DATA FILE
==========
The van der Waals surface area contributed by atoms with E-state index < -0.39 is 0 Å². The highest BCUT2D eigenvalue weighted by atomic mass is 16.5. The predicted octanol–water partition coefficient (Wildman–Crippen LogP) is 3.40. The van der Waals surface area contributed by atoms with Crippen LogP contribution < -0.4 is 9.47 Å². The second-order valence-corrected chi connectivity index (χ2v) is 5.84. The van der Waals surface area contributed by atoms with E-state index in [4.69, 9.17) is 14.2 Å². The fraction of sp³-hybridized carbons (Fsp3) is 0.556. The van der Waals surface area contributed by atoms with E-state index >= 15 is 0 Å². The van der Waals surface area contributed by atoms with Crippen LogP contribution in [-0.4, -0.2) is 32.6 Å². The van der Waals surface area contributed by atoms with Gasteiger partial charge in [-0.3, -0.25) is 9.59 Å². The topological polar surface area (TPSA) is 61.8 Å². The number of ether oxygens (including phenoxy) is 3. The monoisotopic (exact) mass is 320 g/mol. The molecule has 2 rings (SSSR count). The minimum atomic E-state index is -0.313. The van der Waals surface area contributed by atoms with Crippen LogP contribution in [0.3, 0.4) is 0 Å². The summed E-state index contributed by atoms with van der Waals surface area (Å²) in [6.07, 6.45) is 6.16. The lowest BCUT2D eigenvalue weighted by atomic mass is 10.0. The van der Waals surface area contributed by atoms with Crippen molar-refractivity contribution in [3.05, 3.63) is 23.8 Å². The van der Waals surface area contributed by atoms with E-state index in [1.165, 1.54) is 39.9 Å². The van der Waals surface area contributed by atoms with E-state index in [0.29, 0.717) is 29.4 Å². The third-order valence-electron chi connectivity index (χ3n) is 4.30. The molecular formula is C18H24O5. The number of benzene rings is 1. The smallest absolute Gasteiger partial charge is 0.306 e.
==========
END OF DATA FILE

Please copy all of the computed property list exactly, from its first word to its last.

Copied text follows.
The van der Waals surface area contributed by atoms with E-state index < -0.39 is 0 Å². The highest BCUT2D eigenvalue weighted by atomic mass is 16.5. The predicted octanol–water partition coefficient (Wildman–Crippen LogP) is 3.40. The van der Waals surface area contributed by atoms with Crippen LogP contribution < -0.4 is 9.47 Å². The second-order valence-corrected chi connectivity index (χ2v) is 5.84. The van der Waals surface area contributed by atoms with E-state index in [4.69, 9.17) is 14.2 Å². The fraction of sp³-hybridized carbons (Fsp3) is 0.556. The van der Waals surface area contributed by atoms with E-state index >= 15 is 0 Å². The van der Waals surface area contributed by atoms with Crippen LogP contribution in [-0.4, -0.2) is 32.6 Å². The van der Waals surface area contributed by atoms with Gasteiger partial charge in [-0.3, -0.25) is 9.59 Å². The topological polar surface area (TPSA) is 61.8 Å². The number of ether oxygens (including phenoxy) is 3. The monoisotopic (exact) mass is 320 g/mol. The molecule has 2 rings (SSSR count). The minimum atomic E-state index is -0.313. The van der Waals surface area contributed by atoms with Crippen LogP contribution in [0.3, 0.4) is 0 Å². The summed E-state index contributed by atoms with van der Waals surface area (Å²) in [6.07, 6.45) is 6.16. The lowest BCUT2D eigenvalue weighted by atomic mass is 10.0. The van der Waals surface area contributed by atoms with Crippen molar-refractivity contribution in [3.05, 3.63) is 23.8 Å². The van der Waals surface area contributed by atoms with E-state index in [1.165, 1.54) is 39.9 Å². The van der Waals surface area contributed by atoms with E-state index in [0.29, 0.717) is 29.4 Å². The third-order valence-electron chi connectivity index (χ3n) is 4.30. The molecular formula is C18H24O5. The number of benzene rings is 1. The smallest absolute Gasteiger partial charge is 0.306 e.